“People are always stuck in the mindset of ‘I want to buy more stuff,'” Buchman said. But he expects a “rebalancing” as the pandemic subsides.

For now, even though air travel is starting to rebound, the number of passengers traveling remains well below pre-pandemic levels.

“We don’t expect the recovery of the passenger network to take place for several years,” said Glyn Hughes, chief executive of the International Air Transport Association. Air cargo demand, he said, is expected to grow by 5% a year.

The International Trade Administration, part of the US Department of Commerce, predicts that global e-commerce sales will continue to grow steadily at around 8% per year through 2024.

Richard Aboulafia, managing director of Aerodynamic Advisory, a Michigan-based consulting firm, said that while demand for refitted planes is robust, there is a danger that IAI and others are betting too much on the market. “There is this risk, will demand remain high?” he said.

Until 2025, Kuzi says, IAI is for conversions only, a sprawling engineering and technical process that takes about three months. The company announced earlier this month that it had completed its 100th conversion of a 767-300. IAI, Kuzi said, is leading global conversions of this model.

The transformation involves much more than removing seats and installing new doors.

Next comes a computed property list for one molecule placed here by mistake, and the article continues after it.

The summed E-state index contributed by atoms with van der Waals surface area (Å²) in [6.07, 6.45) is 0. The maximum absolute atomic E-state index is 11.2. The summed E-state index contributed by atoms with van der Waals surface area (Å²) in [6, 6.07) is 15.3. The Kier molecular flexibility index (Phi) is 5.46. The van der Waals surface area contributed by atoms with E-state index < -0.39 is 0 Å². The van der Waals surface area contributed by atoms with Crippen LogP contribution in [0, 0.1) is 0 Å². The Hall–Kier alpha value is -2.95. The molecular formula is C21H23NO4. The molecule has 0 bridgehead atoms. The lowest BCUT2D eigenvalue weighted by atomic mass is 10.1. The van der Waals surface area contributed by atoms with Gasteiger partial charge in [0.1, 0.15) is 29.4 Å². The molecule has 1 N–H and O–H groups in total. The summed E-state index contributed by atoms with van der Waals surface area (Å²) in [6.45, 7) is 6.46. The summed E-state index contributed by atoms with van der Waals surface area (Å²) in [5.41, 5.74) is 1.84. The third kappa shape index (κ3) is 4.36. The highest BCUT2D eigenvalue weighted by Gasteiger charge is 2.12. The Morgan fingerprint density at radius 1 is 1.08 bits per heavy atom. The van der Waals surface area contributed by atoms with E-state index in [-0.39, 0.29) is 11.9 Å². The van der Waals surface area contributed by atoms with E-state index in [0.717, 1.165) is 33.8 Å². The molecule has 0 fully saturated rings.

On a recent day at the company’s campus a few miles from Ben Gurion International Airport, three towering 767s were in various stages of transformation. The air swirled with drills, the rush of ventilation, and the noise of equipment being installed or removed.

Outside the hangar, workers carried blue leather passenger seats away from an airliner, formerly owned by Delta, which had just arrived and parked on the tarmac. A pile of yellow oxygen masks, tubing and ceiling panels pushed up a catwalk as workers gutted the fuselage, which displayed an American flag. Forward of the dark, cool interior, the first class section and cockpit were – for the time being – nearly intact, a testament to how this space had been used in what became known as ” before time”.

Two other 767s inside a nearby hangar offered a glimpse of the next steps in the conversion process.

The two behemoths stood on specially designed supports, surrounded by scaffolding several stories high.

The opening of the new cargo door was gaping. Inside, engineers and technicians installed new flooring and panels along the walls. Another crew rewired the cockpit. The only sign that it had ever served another purpose was a red maple leaf covering the tail and faded letters spelling out “Canada” emblazoned in red on the fuselage.

When this is done, the plane and all the others will be able to carry about 60 tons of cargo on two floors.

Everyone cleared away while an overhead crane, attached to a pulley and cables, hoisted the five-meter-wide (16.5-foot-wide) loading door to the opening. Two men in a cherry picker, engine roaring, guided the door from the ground up to the fuselage and into place.

“The pandemic is making e-commerce very, very popular,” Kuzi said. “So in this case, it was a good thing for us.”